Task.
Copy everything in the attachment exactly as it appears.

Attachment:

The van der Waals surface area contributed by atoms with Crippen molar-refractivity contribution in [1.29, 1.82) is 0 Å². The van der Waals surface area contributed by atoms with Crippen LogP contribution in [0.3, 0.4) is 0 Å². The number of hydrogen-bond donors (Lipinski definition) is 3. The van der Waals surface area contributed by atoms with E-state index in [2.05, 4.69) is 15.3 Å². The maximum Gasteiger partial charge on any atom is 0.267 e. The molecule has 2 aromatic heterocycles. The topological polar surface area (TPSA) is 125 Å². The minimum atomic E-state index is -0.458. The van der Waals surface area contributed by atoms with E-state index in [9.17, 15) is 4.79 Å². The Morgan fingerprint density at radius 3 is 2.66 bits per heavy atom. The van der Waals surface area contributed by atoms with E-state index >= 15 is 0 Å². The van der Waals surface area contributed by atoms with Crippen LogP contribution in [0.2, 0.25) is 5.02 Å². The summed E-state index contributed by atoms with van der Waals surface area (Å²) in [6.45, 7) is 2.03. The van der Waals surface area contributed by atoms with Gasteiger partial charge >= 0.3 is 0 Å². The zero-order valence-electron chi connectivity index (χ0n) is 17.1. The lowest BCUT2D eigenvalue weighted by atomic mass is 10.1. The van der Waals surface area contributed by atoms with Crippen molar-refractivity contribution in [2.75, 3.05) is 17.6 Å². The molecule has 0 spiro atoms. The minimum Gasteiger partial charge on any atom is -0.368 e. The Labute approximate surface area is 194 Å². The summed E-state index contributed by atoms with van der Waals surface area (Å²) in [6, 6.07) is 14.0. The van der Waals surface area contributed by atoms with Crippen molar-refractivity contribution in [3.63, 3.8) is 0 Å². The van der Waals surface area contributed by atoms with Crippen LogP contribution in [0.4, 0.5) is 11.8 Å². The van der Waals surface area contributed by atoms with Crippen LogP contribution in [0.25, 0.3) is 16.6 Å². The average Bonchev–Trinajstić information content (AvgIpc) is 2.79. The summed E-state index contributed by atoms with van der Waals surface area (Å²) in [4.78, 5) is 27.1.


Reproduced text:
The van der Waals surface area contributed by atoms with Crippen molar-refractivity contribution in [1.29, 1.82) is 0 Å². The van der Waals surface area contributed by atoms with Crippen LogP contribution in [0.3, 0.4) is 0 Å². The number of hydrogen-bond donors (Lipinski definition) is 3. The van der Waals surface area contributed by atoms with E-state index in [2.05, 4.69) is 15.3 Å². The maximum Gasteiger partial charge on any atom is 0.267 e. The molecule has 2 aromatic heterocycles. The topological polar surface area (TPSA) is 125 Å². The minimum atomic E-state index is -0.458. The van der Waals surface area contributed by atoms with E-state index in [9.17, 15) is 4.79 Å². The Morgan fingerprint density at radius 3 is 2.66 bits per heavy atom. The van der Waals surface area contributed by atoms with E-state index >= 15 is 0 Å². The van der Waals surface area contributed by atoms with Crippen LogP contribution in [0.2, 0.25) is 5.02 Å². The summed E-state index contributed by atoms with van der Waals surface area (Å²) in [6.45, 7) is 2.03. The van der Waals surface area contributed by atoms with Gasteiger partial charge >= 0.3 is 0 Å². The zero-order valence-electron chi connectivity index (χ0n) is 17.1. The lowest BCUT2D eigenvalue weighted by atomic mass is 10.1. The van der Waals surface area contributed by atoms with Crippen molar-refractivity contribution in [2.75, 3.05) is 17.6 Å². The molecule has 0 spiro atoms. The minimum Gasteiger partial charge on any atom is -0.368 e. The Labute approximate surface area is 194 Å². The summed E-state index contributed by atoms with van der Waals surface area (Å²) in [6, 6.07) is 14.0. The van der Waals surface area contributed by atoms with Crippen molar-refractivity contribution in [3.63, 3.8) is 0 Å². The van der Waals surface area contributed by atoms with Crippen LogP contribution in [0.4, 0.5) is 11.8 Å². The van der Waals surface area contributed by atoms with Crippen LogP contribution in [0.25, 0.3) is 16.6 Å². The average Bonchev–Trinajstić information content (AvgIpc) is 2.79. The summed E-state index contributed by atoms with van der Waals surface area (Å²) in [4.78, 5) is 27.1.